After continuing on with the engine sputtering, the thin black scar that was Lodi's runway appeared on the horizon. Up to that point I hadn't taken a single glance around to look for an alternative place to land. If I had, I could have been on the ground by the time I started to guess if I could make the runway, which looked very far away. I must have thought that if I could make it to an airport I could just refuel the airplane and take off as if nothing had happened.
Just as I started lining the airplane up with the end of the runway and tuned the radio to the traffic advisory frequency, the engine came to a complete stop. After that, the Cessna stayed at 3,000 feet for a few moments before losing altitude. At that point it looked like I could make it to the airport as long as I cleared the power lines near the end of the runway, and that didn't seem out of the question. I declared an emergency, but there didn't appear to be anyone in the pattern. Despite this, someone's voice came over the radio and wished me luck.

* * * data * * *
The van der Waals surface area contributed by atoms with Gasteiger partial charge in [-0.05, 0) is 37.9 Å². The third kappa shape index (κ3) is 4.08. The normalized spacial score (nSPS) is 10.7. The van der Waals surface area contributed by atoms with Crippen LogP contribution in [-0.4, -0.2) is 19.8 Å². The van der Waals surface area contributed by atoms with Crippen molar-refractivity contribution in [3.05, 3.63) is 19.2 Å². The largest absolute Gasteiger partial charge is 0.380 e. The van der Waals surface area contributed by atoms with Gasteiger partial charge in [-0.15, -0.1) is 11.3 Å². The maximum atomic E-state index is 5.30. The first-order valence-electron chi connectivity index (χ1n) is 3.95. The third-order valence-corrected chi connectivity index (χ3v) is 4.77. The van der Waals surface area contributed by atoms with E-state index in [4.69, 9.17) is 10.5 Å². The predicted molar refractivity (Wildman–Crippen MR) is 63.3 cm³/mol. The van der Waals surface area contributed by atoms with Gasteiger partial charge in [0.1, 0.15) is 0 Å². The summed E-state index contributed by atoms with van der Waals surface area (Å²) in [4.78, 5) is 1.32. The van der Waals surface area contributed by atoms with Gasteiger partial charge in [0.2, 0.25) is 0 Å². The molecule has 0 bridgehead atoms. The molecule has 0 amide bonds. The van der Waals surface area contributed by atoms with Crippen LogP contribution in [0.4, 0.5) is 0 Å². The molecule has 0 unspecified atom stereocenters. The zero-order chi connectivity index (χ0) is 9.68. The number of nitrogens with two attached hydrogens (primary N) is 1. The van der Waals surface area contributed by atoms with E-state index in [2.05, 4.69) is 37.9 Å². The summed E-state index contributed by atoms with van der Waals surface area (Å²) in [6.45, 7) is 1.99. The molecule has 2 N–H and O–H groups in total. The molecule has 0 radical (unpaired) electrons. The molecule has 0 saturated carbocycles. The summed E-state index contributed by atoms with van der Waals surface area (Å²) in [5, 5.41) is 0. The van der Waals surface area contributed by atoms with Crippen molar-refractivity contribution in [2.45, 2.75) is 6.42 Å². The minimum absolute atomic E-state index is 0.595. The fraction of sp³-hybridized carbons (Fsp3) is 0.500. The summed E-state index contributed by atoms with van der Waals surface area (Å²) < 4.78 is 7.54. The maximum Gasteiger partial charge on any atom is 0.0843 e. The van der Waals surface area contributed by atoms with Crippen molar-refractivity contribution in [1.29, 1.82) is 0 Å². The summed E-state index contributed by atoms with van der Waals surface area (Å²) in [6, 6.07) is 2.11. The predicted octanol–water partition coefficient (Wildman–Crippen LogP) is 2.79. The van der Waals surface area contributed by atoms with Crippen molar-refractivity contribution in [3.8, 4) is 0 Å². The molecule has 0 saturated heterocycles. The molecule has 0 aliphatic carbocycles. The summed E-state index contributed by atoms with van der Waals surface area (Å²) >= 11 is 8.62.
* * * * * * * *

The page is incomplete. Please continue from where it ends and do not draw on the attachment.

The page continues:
For what seemed an eternity, I watched the power lines as the airplane glided closer and closer to them. Still at 60 kt, I eventually passed over the lines, just barely clearing them, and breathed a sigh of relief. But when I looked forward again, there, in front of me was yet another row of power lines.
I yelled as I yanked back on the control wheel with all the strength I had. I looked straight up, away from the menacing power lines and my impending doom.
Suddenly, from the left side of the aircraft there was a huge bang, and the airplane veered in that direction. With the stall warning horn going off, I shoved the wheel forward and banked to the right, the aircraft still moving forward. When I looked down again a taxiway filled my windscreen. I decided that it would do well enough, but I was coming in way too fast. Again I pulled back on the wheel, but the Cessna, apparently having stalled on its trip over the power lines, wouldn't respond. So, I just sat there and waited for the impact; it didn't take long. The 152 slammed into the taxiway, and the nosewheel very promptly collapsed. The airplane stopped in a remarkably short distance, less than a hundred feet, veering to the right and almost off the taxiway before coming to rest.